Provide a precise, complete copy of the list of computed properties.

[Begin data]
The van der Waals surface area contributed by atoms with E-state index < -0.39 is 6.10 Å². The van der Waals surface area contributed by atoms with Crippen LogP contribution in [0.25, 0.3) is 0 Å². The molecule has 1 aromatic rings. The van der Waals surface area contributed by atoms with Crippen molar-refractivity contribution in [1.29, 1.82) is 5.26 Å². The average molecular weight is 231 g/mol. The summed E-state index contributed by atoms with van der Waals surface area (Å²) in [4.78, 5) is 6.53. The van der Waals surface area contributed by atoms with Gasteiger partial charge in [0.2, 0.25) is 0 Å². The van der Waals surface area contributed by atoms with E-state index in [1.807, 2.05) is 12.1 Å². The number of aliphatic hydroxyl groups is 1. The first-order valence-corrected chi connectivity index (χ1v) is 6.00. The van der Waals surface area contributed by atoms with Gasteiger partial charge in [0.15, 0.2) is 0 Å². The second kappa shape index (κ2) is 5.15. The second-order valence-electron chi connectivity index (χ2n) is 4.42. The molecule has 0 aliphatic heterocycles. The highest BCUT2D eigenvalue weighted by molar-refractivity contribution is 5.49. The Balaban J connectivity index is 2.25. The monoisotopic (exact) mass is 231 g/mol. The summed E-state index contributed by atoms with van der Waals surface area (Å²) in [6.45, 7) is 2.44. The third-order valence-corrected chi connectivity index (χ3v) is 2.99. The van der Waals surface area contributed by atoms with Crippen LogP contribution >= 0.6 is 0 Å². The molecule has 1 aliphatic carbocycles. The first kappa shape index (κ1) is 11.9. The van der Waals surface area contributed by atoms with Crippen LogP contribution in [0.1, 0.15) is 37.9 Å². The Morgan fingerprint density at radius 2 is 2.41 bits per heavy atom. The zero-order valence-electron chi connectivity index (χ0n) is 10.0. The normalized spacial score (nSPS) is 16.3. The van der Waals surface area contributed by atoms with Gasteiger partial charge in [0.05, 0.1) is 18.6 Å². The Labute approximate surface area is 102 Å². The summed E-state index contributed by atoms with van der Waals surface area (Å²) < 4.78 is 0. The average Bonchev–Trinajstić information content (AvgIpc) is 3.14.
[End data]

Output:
The van der Waals surface area contributed by atoms with E-state index < -0.39 is 6.10 Å². The van der Waals surface area contributed by atoms with Crippen LogP contribution in [0.25, 0.3) is 0 Å². The molecule has 1 aromatic rings. The van der Waals surface area contributed by atoms with Crippen molar-refractivity contribution in [1.29, 1.82) is 5.26 Å². The average molecular weight is 231 g/mol. The summed E-state index contributed by atoms with van der Waals surface area (Å²) in [4.78, 5) is 6.53. The van der Waals surface area contributed by atoms with Gasteiger partial charge in [0.2, 0.25) is 0 Å². The van der Waals surface area contributed by atoms with E-state index in [1.807, 2.05) is 12.1 Å². The number of aliphatic hydroxyl groups is 1. The first-order valence-corrected chi connectivity index (χ1v) is 6.00. The van der Waals surface area contributed by atoms with Gasteiger partial charge in [0.15, 0.2) is 0 Å². The second kappa shape index (κ2) is 5.15. The second-order valence-electron chi connectivity index (χ2n) is 4.42. The molecule has 0 aliphatic heterocycles. The highest BCUT2D eigenvalue weighted by molar-refractivity contribution is 5.49. The Balaban J connectivity index is 2.25. The monoisotopic (exact) mass is 231 g/mol. The summed E-state index contributed by atoms with van der Waals surface area (Å²) in [6.45, 7) is 2.44. The third-order valence-corrected chi connectivity index (χ3v) is 2.99. The van der Waals surface area contributed by atoms with Crippen LogP contribution >= 0.6 is 0 Å². The molecule has 1 aliphatic carbocycles. The first kappa shape index (κ1) is 11.9. The van der Waals surface area contributed by atoms with Crippen LogP contribution in [0.1, 0.15) is 37.9 Å². The Morgan fingerprint density at radius 2 is 2.41 bits per heavy atom. The zero-order valence-electron chi connectivity index (χ0n) is 10.0. The normalized spacial score (nSPS) is 16.3. The van der Waals surface area contributed by atoms with Gasteiger partial charge in [0.05, 0.1) is 18.6 Å². The Labute approximate surface area is 102 Å². The summed E-state index contributed by atoms with van der Waals surface area (Å²) < 4.78 is 0. The average Bonchev–Trinajstić information content (AvgIpc) is 3.14.